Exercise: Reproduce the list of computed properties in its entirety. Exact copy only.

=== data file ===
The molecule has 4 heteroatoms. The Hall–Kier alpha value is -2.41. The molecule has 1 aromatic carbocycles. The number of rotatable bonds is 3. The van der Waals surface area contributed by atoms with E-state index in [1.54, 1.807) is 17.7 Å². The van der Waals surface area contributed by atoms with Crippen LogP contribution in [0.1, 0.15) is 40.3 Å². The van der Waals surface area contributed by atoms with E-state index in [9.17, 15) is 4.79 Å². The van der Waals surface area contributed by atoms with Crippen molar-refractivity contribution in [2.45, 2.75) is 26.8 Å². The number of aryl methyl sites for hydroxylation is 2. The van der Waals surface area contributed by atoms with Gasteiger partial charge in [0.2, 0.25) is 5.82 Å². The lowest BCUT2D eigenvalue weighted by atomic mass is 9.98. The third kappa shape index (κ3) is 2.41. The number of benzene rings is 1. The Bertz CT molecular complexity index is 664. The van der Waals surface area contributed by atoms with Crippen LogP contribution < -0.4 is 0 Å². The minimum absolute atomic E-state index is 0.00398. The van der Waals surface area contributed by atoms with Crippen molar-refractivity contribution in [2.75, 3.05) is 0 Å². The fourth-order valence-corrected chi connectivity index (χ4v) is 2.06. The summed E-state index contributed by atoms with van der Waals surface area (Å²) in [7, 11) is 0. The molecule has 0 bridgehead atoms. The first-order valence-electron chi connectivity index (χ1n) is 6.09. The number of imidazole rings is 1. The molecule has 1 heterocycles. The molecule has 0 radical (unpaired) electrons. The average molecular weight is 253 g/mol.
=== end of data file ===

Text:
The molecule has 4 heteroatoms. The Hall–Kier alpha value is -2.41. The molecule has 1 aromatic carbocycles. The number of rotatable bonds is 3. The van der Waals surface area contributed by atoms with E-state index in [1.54, 1.807) is 17.7 Å². The van der Waals surface area contributed by atoms with Crippen LogP contribution in [0.1, 0.15) is 40.3 Å². The van der Waals surface area contributed by atoms with E-state index in [9.17, 15) is 4.79 Å². The van der Waals surface area contributed by atoms with Crippen molar-refractivity contribution in [2.45, 2.75) is 26.8 Å². The number of aryl methyl sites for hydroxylation is 2. The van der Waals surface area contributed by atoms with Gasteiger partial charge in [0.2, 0.25) is 5.82 Å². The lowest BCUT2D eigenvalue weighted by atomic mass is 9.98. The third kappa shape index (κ3) is 2.41. The number of benzene rings is 1. The Bertz CT molecular complexity index is 664. The van der Waals surface area contributed by atoms with Crippen LogP contribution < -0.4 is 0 Å². The minimum absolute atomic E-state index is 0.00398. The van der Waals surface area contributed by atoms with Crippen molar-refractivity contribution in [2.75, 3.05) is 0 Å². The fourth-order valence-corrected chi connectivity index (χ4v) is 2.06. The summed E-state index contributed by atoms with van der Waals surface area (Å²) in [7, 11) is 0. The molecule has 0 bridgehead atoms. The first-order valence-electron chi connectivity index (χ1n) is 6.09. The number of imidazole rings is 1. The molecule has 1 heterocycles. The molecule has 0 radical (unpaired) electrons. The average molecular weight is 253 g/mol.